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Posted in: Criminal Law
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Thirteen inmates in custody throughout the Arizona prison system brought a class action suit against senior officials in the Arizona Department of Corrections alleging that they were subjected to systemic Eighth Amendment violations. The district court certified a class consisting of 33,000 prisoners incarcerated in the Arizona prison system, concluding that the putative class and subclass of inmates satisfied the requirements of class certification set forth in Fed. R. Civ. P. 23. A panel of the Ninth Circuit affirmed, holding that the district court did not abuse its discretion in concluding that Plaintiffs satisfied Rule 23(a)(2). The panel subsequently voted to deny the petition for rehearing en banc. Judge Ikuta filed a dissent from the denial of rehearing en banc concurrently with this order, arguing that all members of this diverse class of prisoners did not have an Eighth Amendment claim, alone a common claim, and therefore the certification ran afoul of Wal-Mart Stores, Inc. v. Dukes, Lewis v. Casey, and the Supreme Court’s Eighth Amendment jurisprudence. View "Parsons v. Ryan" on Justia Law

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After a jury trial, Defendant was convicted of twelve felony counts related to a complex mortgage fraud scheme. Defendant filed two motions for a new trial, arguing that the government violated Brady v. Maryland by withholding material exculpatory evidence and violated her Fourth Amendment right to be free from unreasonable searches. The district court denied the motions, concluding that Defendant’s rights under Brady and the Fourth Amendment had not been violated. A panel of the Ninth Circuit vacated the district court’s orders denying Defendant’s motions for a new trial and remanded, holding that the district court (1) abused its discretion in denying Defendant’s requests for an evidentiary hearing and for discovery; (2) should reconsider Defendant’s Brady claims on an open record, in conjunction with the additional disclosure with which Defendant sought to augment the record on appeal; and (3) erred in concluding that an employee’s copying of documents from Defendant’s real estate and investment offices was not a search implicating the Fourth Amendment. View "United States v. Mazzarella" on Justia Law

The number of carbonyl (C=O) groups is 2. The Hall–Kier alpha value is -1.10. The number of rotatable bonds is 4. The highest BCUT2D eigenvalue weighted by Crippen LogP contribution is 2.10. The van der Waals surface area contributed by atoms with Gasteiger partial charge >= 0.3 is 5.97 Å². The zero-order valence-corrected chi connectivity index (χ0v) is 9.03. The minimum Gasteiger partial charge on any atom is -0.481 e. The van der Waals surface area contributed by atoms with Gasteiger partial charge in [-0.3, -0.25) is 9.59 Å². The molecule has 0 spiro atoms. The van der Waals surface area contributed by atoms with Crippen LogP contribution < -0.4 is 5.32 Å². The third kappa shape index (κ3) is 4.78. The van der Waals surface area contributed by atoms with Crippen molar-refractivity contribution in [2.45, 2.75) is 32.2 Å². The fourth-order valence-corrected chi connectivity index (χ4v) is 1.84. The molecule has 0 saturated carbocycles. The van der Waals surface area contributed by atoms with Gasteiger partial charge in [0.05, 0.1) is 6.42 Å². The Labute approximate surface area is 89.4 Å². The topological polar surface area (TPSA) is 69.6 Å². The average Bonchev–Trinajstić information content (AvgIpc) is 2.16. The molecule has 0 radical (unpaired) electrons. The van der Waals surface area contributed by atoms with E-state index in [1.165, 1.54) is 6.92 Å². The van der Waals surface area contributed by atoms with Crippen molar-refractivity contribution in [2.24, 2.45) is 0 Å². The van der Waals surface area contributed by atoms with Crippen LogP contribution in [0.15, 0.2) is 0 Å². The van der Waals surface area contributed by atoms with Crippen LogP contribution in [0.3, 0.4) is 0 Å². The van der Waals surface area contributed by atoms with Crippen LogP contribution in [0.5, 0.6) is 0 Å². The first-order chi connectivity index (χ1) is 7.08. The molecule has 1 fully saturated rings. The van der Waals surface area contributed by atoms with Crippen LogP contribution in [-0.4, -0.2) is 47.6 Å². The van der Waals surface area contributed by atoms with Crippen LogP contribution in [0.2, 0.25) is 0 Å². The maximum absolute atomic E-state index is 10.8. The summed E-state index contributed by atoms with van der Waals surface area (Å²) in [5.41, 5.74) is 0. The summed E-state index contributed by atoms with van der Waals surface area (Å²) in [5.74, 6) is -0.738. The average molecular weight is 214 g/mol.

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In 1991, the Tulalip Tribes of Washington and the State of Washington signed a tribal-state gaming compact (the Tulalip Compact), which has since been amended numerous times. The Spokane Tribe did not participate in the collective negotiation process that led to the Tulalip Compact. In 2007, a compact between the Spokane Tribe and the State (the Spokane Compact) became effective. In 2010, Tulalip requested negotiations with the State to amend its compact to enable Tulalip to acquire additional licenses to video player terminals licenses to video player terminals for Class III gaming under the Indian Gaming Regulatory Act. When negotiations broke down, Tulalip initiated suit, asserting that the “most-favored tribe” clause in the Tulalip Compact entitled it to the amendment because the mechanism was available to the Spokane Tribe but unavailable to Tulalip. The district court granted summary judgment to the State and denied Tulalip’s cross-motion for summary judgment. A panel of the Ninth Circuit affirmed, holding that the most-favored tribe clause did not require the State to adopt Tulalip’s proposed amendment because the amendment did not mirror the restrictions set forth the Spokane compact. View "Tulalip Tribes of Washington v. State of Washington" on Justia Law